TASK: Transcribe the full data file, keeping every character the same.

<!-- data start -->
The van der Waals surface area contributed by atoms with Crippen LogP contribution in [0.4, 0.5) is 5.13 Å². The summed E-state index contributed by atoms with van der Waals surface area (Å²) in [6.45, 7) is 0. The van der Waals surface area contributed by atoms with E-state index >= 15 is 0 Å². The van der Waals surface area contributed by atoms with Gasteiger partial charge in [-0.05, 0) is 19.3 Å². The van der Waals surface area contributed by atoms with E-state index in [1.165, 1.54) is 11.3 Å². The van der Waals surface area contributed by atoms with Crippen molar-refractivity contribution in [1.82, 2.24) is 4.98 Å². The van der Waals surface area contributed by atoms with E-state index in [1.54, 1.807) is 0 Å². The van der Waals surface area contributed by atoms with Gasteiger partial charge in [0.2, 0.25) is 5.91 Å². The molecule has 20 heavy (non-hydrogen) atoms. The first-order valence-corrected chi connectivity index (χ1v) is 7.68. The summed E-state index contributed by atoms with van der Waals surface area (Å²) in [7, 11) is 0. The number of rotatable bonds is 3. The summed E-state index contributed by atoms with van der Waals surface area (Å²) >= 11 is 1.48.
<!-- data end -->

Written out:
The van der Waals surface area contributed by atoms with Crippen LogP contribution in [0.4, 0.5) is 5.13 Å². The summed E-state index contributed by atoms with van der Waals surface area (Å²) in [6.45, 7) is 0. The van der Waals surface area contributed by atoms with E-state index >= 15 is 0 Å². The van der Waals surface area contributed by atoms with Gasteiger partial charge in [-0.05, 0) is 19.3 Å². The van der Waals surface area contributed by atoms with E-state index in [1.165, 1.54) is 11.3 Å². The van der Waals surface area contributed by atoms with Crippen molar-refractivity contribution in [1.82, 2.24) is 4.98 Å². The van der Waals surface area contributed by atoms with E-state index in [1.54, 1.807) is 0 Å². The van der Waals surface area contributed by atoms with Gasteiger partial charge in [0.2, 0.25) is 5.91 Å². The molecule has 20 heavy (non-hydrogen) atoms. The first-order valence-corrected chi connectivity index (χ1v) is 7.68. The summed E-state index contributed by atoms with van der Waals surface area (Å²) in [7, 11) is 0. The number of rotatable bonds is 3. The summed E-state index contributed by atoms with van der Waals surface area (Å²) >= 11 is 1.48.